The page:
But finally, not a scrap of snow still lurking, even in the crevices of the darkest ravines.

I wondered why these acorns, even if they didn’t fall far from the tree, left without their caps.








A weed’s empty seed head, no bigger than a shirt button, is unexpectedly interesting.

Finger Lakes, FLX, hiking, Nature, Spring, Upstate New York





Wood, brick, or cobblestone, one-room schoolhouses still dot the Finger Lakes region.

Some are simply boarded up and slowly collapsing.  Every week, I used to drive past an abandoned school on Route 96, a small but handsome brick one, like the photo below, but it has fallen down and disappeared, since I was in high school.

Some have graduated to new roles, like this first photo, as cottage homes, or farm storage, like the second.

I haven’t known that many people, who attended one, but have read of countless famous folks who did, and they all have nothing but praise and appreciation for the experience.


Fayette NY. In 1900, there were sixteen schoolhouses in that town, with a total population of 2.711 residents, so some of them must’ve been almost one-student affairs.


But they’re really not completely ancient history, are they.  One of my teachers, who retired three years ago, attended a school like this in Cayuga County.  And there’s plenty of Amish schools all around us that are still active, for grades 1-8.  One of my grandmothers, who graduated from teachers college around 1950, was still required to do a term of student teaching in a one-room school.  But there are only a few hundred left in operation in this country.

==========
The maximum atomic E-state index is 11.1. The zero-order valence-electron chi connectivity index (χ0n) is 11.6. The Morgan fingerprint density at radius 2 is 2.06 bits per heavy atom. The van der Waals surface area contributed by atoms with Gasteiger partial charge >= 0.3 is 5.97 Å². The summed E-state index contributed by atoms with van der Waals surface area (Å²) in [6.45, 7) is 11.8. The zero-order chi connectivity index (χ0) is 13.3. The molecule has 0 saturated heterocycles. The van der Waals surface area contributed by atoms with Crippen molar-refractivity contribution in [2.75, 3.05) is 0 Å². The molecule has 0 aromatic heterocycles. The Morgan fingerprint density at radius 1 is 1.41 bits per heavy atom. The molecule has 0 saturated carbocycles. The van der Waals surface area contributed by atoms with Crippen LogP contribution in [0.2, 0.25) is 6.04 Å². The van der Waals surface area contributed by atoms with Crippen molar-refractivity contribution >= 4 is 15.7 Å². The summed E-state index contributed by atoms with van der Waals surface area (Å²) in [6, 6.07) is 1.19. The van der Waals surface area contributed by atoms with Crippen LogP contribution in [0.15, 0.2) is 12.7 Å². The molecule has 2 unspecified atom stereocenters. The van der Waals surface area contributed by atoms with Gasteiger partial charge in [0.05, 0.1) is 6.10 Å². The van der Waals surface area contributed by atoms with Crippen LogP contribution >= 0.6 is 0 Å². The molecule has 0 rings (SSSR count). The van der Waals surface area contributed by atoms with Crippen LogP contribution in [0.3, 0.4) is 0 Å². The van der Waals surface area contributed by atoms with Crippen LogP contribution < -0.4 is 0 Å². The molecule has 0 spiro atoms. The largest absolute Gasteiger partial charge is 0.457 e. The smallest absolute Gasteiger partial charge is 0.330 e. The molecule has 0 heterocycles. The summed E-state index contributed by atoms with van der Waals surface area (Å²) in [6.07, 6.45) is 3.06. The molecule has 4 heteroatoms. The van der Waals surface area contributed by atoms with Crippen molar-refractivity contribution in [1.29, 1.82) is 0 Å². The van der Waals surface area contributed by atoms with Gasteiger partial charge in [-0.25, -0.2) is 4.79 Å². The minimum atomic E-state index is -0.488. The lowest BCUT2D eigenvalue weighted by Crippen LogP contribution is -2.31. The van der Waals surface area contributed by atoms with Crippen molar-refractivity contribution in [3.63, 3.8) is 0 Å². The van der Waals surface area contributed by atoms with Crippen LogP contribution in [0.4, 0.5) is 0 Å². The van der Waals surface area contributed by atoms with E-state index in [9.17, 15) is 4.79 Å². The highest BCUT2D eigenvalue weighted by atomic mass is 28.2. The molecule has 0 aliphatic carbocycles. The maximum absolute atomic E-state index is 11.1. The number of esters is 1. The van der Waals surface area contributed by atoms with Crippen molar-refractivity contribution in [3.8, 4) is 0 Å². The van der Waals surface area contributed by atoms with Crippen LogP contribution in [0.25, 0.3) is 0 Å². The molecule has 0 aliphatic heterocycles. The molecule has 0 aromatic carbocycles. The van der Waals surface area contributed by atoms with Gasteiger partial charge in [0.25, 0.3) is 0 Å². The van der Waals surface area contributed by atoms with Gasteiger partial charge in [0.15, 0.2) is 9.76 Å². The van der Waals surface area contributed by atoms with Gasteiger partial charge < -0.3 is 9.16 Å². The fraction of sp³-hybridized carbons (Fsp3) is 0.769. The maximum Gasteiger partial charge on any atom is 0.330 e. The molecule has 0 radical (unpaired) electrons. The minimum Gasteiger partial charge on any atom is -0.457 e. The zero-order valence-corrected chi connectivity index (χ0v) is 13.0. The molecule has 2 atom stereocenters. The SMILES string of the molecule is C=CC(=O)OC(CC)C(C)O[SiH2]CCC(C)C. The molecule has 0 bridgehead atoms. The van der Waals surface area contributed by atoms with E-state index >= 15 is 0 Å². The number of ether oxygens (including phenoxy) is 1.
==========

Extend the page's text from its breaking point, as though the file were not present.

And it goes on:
I’d thought Herbert Hoover held the record, but actually Lyndon Johnson was, I think, our last “one-room schoolhouse” President.

LBJ, like nine other Presidents, did some teaching himself, before going into politics. And he achieved some important gains for education, like Head Start.

He briefly attended a one-room school at the age of four, and when he signed the “Elementary and Secondary Education Act,” in April 1965, he was sitting next to that school again.

LBJ Library

“In this one-room schoolhouse Miss Katie Deadrich taught eight grades at one and the same time. Come over here, Miss Katie, and sit by me, will you? Let them see you. I started school when I was four years old, and they tell me, Miss Kate, that I recited my first lessons while sitting on your lap.”  LBJ


But according to his biographers, apparently his conception of “domestic affairs” was a pretty broad, er…I mean, a pretty broad one, so to speak, and I think Miss Katie might have been a tad dismayed, if she’d learned just how many women LBJ invited to sit in his lap, throughout his married life.